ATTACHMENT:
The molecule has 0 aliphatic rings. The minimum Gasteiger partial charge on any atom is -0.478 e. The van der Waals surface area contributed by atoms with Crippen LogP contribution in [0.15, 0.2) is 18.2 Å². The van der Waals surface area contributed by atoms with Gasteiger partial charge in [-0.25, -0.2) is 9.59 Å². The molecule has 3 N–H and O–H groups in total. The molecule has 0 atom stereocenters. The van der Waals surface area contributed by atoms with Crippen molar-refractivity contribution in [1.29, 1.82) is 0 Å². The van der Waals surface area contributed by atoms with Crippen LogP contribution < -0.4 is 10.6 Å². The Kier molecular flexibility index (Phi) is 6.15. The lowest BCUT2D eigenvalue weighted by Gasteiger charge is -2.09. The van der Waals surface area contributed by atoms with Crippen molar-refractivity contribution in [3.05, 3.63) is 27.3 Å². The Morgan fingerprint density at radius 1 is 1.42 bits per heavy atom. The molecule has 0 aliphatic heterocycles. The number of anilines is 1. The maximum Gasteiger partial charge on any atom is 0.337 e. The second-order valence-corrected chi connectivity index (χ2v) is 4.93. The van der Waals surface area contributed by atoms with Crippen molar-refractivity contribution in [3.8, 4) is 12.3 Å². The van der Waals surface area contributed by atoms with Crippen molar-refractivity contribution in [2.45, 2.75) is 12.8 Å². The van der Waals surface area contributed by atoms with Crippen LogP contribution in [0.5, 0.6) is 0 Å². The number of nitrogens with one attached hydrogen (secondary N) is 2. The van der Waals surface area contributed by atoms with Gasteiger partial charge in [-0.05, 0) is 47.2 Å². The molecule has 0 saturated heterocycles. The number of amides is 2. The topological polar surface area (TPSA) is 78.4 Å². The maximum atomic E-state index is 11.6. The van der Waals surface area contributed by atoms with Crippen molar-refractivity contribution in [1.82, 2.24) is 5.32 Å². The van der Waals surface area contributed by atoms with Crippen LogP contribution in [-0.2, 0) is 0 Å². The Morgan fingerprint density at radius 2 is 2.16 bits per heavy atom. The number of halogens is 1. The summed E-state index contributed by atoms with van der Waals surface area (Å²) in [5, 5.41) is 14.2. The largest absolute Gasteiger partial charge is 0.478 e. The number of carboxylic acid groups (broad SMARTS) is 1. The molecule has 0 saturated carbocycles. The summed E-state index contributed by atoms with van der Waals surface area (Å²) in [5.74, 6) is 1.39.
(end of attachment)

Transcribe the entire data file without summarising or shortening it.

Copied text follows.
The molecule has 0 aliphatic rings. The minimum Gasteiger partial charge on any atom is -0.478 e. The van der Waals surface area contributed by atoms with Crippen LogP contribution in [0.15, 0.2) is 18.2 Å². The van der Waals surface area contributed by atoms with Gasteiger partial charge in [-0.25, -0.2) is 9.59 Å². The molecule has 3 N–H and O–H groups in total. The molecule has 0 atom stereocenters. The van der Waals surface area contributed by atoms with Crippen molar-refractivity contribution in [1.29, 1.82) is 0 Å². The van der Waals surface area contributed by atoms with Crippen LogP contribution < -0.4 is 10.6 Å². The Kier molecular flexibility index (Phi) is 6.15. The lowest BCUT2D eigenvalue weighted by Gasteiger charge is -2.09. The van der Waals surface area contributed by atoms with Crippen molar-refractivity contribution in [3.05, 3.63) is 27.3 Å². The Morgan fingerprint density at radius 1 is 1.42 bits per heavy atom. The molecule has 0 aliphatic heterocycles. The number of anilines is 1. The maximum Gasteiger partial charge on any atom is 0.337 e. The second-order valence-corrected chi connectivity index (χ2v) is 4.93. The van der Waals surface area contributed by atoms with Crippen molar-refractivity contribution in [3.8, 4) is 12.3 Å². The van der Waals surface area contributed by atoms with Crippen molar-refractivity contribution in [2.45, 2.75) is 12.8 Å². The van der Waals surface area contributed by atoms with Crippen LogP contribution in [0.5, 0.6) is 0 Å². The number of nitrogens with one attached hydrogen (secondary N) is 2. The van der Waals surface area contributed by atoms with Gasteiger partial charge in [-0.05, 0) is 47.2 Å². The molecule has 0 saturated heterocycles. The number of amides is 2. The topological polar surface area (TPSA) is 78.4 Å². The maximum atomic E-state index is 11.6. The van der Waals surface area contributed by atoms with Crippen molar-refractivity contribution in [1.82, 2.24) is 5.32 Å². The van der Waals surface area contributed by atoms with Crippen LogP contribution in [-0.2, 0) is 0 Å². The Morgan fingerprint density at radius 2 is 2.16 bits per heavy atom. The number of halogens is 1. The summed E-state index contributed by atoms with van der Waals surface area (Å²) in [5, 5.41) is 14.2. The largest absolute Gasteiger partial charge is 0.478 e. The number of carboxylic acid groups (broad SMARTS) is 1. The molecule has 0 saturated carbocycles. The summed E-state index contributed by atoms with van der Waals surface area (Å²) in [5.74, 6) is 1.39.